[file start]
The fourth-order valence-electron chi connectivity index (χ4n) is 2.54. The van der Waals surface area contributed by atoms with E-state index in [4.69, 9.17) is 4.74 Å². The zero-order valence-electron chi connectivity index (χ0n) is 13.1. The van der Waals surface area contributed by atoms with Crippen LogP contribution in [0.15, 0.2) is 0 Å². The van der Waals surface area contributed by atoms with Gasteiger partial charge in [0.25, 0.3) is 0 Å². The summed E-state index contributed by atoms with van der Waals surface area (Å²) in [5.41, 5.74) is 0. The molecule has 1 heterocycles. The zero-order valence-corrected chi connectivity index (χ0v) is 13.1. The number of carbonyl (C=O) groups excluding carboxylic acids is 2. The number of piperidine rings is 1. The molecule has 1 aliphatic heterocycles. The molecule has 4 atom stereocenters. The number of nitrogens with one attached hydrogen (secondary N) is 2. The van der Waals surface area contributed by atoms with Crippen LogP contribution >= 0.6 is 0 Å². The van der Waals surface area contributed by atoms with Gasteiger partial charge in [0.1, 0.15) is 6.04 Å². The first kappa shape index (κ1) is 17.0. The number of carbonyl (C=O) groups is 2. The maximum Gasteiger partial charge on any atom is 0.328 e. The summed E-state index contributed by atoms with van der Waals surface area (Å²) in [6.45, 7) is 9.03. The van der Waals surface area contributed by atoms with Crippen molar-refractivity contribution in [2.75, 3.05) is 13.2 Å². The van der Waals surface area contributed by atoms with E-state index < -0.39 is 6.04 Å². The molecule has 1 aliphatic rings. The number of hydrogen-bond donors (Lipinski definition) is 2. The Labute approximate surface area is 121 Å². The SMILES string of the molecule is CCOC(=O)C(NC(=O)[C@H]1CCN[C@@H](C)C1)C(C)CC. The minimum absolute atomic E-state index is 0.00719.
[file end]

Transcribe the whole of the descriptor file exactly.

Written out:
The fourth-order valence-electron chi connectivity index (χ4n) is 2.54. The van der Waals surface area contributed by atoms with E-state index in [4.69, 9.17) is 4.74 Å². The zero-order valence-electron chi connectivity index (χ0n) is 13.1. The van der Waals surface area contributed by atoms with Crippen LogP contribution in [0.15, 0.2) is 0 Å². The van der Waals surface area contributed by atoms with Gasteiger partial charge in [0.25, 0.3) is 0 Å². The summed E-state index contributed by atoms with van der Waals surface area (Å²) in [5.41, 5.74) is 0. The molecule has 1 heterocycles. The zero-order valence-corrected chi connectivity index (χ0v) is 13.1. The number of carbonyl (C=O) groups excluding carboxylic acids is 2. The number of piperidine rings is 1. The molecule has 1 aliphatic heterocycles. The molecule has 4 atom stereocenters. The number of nitrogens with one attached hydrogen (secondary N) is 2. The van der Waals surface area contributed by atoms with Crippen LogP contribution >= 0.6 is 0 Å². The van der Waals surface area contributed by atoms with Gasteiger partial charge in [0.1, 0.15) is 6.04 Å². The first kappa shape index (κ1) is 17.0. The number of carbonyl (C=O) groups is 2. The maximum Gasteiger partial charge on any atom is 0.328 e. The summed E-state index contributed by atoms with van der Waals surface area (Å²) in [6.45, 7) is 9.03. The van der Waals surface area contributed by atoms with Crippen molar-refractivity contribution in [2.75, 3.05) is 13.2 Å². The van der Waals surface area contributed by atoms with E-state index < -0.39 is 6.04 Å². The molecule has 1 aliphatic rings. The number of hydrogen-bond donors (Lipinski definition) is 2. The Labute approximate surface area is 121 Å². The SMILES string of the molecule is CCOC(=O)C(NC(=O)[C@H]1CCN[C@@H](C)C1)C(C)CC. The minimum absolute atomic E-state index is 0.00719.